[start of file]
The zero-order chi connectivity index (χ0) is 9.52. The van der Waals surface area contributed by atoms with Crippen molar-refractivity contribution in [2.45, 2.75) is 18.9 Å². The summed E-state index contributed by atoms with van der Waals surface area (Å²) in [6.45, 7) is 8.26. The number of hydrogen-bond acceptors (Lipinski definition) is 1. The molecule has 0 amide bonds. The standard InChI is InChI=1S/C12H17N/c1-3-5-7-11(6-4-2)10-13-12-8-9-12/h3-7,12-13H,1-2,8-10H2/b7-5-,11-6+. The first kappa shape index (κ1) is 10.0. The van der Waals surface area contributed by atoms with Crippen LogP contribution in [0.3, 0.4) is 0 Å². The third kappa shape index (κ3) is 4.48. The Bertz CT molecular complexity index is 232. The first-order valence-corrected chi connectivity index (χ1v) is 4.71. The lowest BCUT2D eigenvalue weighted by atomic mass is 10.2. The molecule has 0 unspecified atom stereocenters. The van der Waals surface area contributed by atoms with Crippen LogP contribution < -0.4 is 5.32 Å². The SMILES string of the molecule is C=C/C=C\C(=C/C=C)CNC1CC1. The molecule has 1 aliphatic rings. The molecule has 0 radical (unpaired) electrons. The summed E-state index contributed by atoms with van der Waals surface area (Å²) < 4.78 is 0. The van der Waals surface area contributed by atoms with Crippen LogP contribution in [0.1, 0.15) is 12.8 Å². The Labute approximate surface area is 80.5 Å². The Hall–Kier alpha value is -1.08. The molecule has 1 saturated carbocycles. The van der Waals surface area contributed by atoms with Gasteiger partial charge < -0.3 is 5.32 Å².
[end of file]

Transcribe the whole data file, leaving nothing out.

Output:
The zero-order chi connectivity index (χ0) is 9.52. The van der Waals surface area contributed by atoms with Crippen molar-refractivity contribution in [2.45, 2.75) is 18.9 Å². The summed E-state index contributed by atoms with van der Waals surface area (Å²) in [6.45, 7) is 8.26. The number of hydrogen-bond acceptors (Lipinski definition) is 1. The molecule has 0 amide bonds. The standard InChI is InChI=1S/C12H17N/c1-3-5-7-11(6-4-2)10-13-12-8-9-12/h3-7,12-13H,1-2,8-10H2/b7-5-,11-6+. The first kappa shape index (κ1) is 10.0. The van der Waals surface area contributed by atoms with Crippen LogP contribution in [0.3, 0.4) is 0 Å². The third kappa shape index (κ3) is 4.48. The Bertz CT molecular complexity index is 232. The first-order valence-corrected chi connectivity index (χ1v) is 4.71. The lowest BCUT2D eigenvalue weighted by atomic mass is 10.2. The molecule has 0 unspecified atom stereocenters. The van der Waals surface area contributed by atoms with Crippen LogP contribution < -0.4 is 5.32 Å². The SMILES string of the molecule is C=C/C=C\C(=C/C=C)CNC1CC1. The molecule has 1 aliphatic rings. The molecule has 0 radical (unpaired) electrons. The summed E-state index contributed by atoms with van der Waals surface area (Å²) < 4.78 is 0. The van der Waals surface area contributed by atoms with Crippen LogP contribution in [0.1, 0.15) is 12.8 Å². The Labute approximate surface area is 80.5 Å². The Hall–Kier alpha value is -1.08. The molecule has 1 saturated carbocycles. The van der Waals surface area contributed by atoms with Gasteiger partial charge < -0.3 is 5.32 Å².